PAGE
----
A few things to think about before you jump on that plane back to good old Aotearoa:
- Check if there are any bills coming up that you will need to pay from your overseas bank account, or if you have any other outstanding debts. What recurring payments come out of your account?
- Make sure you cancel any contracts and tie up any loose ends, for example utilities, insurances, or gyms, so you won’t need to make any more payments after you’ve already left.
- Find out what kind of insurance you might need during transit – for example if you have the right type of cover for your contents – and after you’ve arrived in New Zealand.
- Do you have pension arrangements in the country you are currently living, and are you able to transfer them to New Zealand?
- Also check whether you are expecting any funds to arrive in your overseas account after you’ve left, for example a tax refund or an insurance premium that you paid in advance.
- Check with your bank what it takes to close off your account when you don’t need it anymore. If possible, do this while you’re still in the country, as this is often easier, and you’ll make sure you won’t be paying any fees going forward. Don’t forget to download any statements or documents you might need in the future.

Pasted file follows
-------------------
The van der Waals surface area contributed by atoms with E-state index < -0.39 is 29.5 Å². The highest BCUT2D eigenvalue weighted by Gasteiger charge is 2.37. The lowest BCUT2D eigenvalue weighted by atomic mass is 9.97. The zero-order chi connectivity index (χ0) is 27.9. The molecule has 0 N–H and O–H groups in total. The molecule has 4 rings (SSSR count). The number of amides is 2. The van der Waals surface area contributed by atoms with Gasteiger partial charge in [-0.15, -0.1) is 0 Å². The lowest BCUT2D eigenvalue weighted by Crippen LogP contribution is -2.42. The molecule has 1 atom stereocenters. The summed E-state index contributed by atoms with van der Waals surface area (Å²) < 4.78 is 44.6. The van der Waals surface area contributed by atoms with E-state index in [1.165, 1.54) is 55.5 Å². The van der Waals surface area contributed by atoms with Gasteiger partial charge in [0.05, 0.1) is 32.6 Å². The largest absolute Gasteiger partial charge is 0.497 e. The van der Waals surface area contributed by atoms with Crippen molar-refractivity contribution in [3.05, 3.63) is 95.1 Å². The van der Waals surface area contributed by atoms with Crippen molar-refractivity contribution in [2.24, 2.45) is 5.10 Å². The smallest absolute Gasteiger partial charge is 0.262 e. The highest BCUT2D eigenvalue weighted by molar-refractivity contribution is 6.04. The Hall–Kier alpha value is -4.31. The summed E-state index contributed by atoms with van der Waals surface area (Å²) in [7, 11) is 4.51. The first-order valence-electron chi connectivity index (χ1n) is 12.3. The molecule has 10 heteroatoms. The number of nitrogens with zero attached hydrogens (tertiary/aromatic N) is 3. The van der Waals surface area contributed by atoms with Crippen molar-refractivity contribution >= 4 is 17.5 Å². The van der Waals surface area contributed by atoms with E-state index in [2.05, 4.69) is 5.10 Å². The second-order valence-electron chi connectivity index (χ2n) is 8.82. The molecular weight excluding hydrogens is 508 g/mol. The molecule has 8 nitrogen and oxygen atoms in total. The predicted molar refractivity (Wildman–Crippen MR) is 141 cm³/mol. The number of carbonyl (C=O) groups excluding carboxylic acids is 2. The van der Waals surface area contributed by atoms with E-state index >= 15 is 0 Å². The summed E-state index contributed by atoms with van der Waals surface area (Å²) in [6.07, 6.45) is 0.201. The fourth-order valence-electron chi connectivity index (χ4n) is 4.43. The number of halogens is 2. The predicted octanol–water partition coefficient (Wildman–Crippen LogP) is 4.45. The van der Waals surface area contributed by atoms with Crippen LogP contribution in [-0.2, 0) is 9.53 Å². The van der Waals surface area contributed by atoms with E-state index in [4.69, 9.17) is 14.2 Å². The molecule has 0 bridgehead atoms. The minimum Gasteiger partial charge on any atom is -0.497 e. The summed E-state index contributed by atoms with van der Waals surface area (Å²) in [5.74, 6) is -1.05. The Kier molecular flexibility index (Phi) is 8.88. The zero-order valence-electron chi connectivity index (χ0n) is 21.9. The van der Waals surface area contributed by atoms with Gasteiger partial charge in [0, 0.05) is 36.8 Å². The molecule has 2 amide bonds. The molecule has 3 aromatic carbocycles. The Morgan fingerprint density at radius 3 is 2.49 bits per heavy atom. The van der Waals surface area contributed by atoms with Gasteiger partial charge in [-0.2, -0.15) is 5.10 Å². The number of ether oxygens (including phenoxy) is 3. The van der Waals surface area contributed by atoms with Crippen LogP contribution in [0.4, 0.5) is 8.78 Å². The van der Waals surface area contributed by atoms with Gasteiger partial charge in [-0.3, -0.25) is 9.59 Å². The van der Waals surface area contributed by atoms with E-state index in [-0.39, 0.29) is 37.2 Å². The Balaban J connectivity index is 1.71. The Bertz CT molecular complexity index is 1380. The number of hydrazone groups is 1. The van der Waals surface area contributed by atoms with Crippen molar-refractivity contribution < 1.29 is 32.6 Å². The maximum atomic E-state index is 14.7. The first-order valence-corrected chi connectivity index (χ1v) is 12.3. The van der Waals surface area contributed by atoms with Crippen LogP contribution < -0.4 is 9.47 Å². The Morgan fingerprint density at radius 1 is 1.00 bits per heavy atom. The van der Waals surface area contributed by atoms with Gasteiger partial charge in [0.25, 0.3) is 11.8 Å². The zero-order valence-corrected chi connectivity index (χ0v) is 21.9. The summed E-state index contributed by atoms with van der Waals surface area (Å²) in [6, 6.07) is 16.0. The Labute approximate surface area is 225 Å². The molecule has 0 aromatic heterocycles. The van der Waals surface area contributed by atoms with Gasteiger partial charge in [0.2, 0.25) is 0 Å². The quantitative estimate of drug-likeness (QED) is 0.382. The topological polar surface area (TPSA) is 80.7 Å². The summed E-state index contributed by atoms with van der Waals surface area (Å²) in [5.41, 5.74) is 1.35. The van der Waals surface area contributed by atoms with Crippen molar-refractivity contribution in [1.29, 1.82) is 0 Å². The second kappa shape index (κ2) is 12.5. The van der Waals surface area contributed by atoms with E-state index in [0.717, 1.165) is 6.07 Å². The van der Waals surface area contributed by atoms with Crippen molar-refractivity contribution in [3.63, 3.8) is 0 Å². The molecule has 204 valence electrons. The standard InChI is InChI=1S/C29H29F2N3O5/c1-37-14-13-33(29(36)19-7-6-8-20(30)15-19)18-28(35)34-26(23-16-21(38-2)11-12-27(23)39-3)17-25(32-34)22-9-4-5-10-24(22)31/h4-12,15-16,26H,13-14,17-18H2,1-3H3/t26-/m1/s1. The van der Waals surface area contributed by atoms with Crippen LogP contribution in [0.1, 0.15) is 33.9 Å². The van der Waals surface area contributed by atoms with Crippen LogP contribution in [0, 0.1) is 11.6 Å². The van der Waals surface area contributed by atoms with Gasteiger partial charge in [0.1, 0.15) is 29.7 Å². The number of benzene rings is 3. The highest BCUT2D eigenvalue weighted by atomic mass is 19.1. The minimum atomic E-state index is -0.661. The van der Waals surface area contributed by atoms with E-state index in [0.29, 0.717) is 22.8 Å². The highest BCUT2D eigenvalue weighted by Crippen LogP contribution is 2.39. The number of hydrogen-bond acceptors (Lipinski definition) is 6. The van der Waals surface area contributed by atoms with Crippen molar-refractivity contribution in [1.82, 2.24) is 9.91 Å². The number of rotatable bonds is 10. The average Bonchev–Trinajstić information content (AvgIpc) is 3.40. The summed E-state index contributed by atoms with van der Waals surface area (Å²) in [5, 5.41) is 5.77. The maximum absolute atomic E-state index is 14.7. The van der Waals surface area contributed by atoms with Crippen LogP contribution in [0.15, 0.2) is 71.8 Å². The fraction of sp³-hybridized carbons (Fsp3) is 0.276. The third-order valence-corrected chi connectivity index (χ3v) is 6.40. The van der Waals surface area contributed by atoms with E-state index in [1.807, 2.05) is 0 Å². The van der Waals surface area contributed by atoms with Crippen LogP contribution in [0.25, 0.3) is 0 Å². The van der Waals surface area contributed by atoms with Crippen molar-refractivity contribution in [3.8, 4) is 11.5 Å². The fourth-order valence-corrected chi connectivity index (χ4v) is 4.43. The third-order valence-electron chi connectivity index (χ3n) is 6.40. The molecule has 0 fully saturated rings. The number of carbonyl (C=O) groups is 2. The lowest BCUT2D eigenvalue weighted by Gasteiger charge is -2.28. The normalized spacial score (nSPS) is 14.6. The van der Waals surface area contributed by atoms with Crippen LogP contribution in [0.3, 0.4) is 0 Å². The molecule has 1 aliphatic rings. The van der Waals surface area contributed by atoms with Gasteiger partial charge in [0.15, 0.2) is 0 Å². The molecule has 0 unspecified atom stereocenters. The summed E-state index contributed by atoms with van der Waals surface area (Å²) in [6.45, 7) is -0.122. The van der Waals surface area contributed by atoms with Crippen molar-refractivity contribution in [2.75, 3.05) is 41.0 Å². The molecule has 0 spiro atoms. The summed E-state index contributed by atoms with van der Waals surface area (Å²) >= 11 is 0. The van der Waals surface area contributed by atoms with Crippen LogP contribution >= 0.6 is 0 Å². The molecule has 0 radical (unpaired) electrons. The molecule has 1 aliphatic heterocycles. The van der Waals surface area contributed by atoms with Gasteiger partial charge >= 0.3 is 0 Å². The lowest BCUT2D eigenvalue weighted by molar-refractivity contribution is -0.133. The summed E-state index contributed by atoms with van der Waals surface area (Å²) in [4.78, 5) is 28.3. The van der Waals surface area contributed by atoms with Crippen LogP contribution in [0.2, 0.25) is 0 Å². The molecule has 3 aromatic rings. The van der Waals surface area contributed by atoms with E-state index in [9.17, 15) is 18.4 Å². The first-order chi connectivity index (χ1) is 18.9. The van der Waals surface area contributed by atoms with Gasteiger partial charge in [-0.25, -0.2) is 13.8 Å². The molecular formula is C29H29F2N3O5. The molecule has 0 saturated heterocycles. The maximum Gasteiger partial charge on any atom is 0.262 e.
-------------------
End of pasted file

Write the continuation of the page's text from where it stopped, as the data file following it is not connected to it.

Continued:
- If you can’t close your account right away, see if you can do this after you’ve returned to New Zealand. Make sure you are set up correctly for online banking and digital statements and notifications.
- It’s possible to open a New Zealand bank account before you arrive, and transfer any funds you want to move over with you.
- To make the process easier, make sure you bring proof of address for your most recent overseas address, for example a bank statement or utility bill.
- Moving countries often comes with unexpected costs such as shipping or pet transportation – make sure you’re prepared.
Should you have any questions, feel free to contact the team at [email protected].
Note from the author:
The information in this article is provided for general purposes only. To the extent that any information or recommendations in this article constitute financial advice, they do not take into account your personal financial situation or goals. We recommend you seek advice specific to your circumstances from a financial adviser. Neither BNZ nor any person involved in this article accepts any liability for any loss or damage whatsoever which may directly or indirectly result from any information or recommendations contained in this article.
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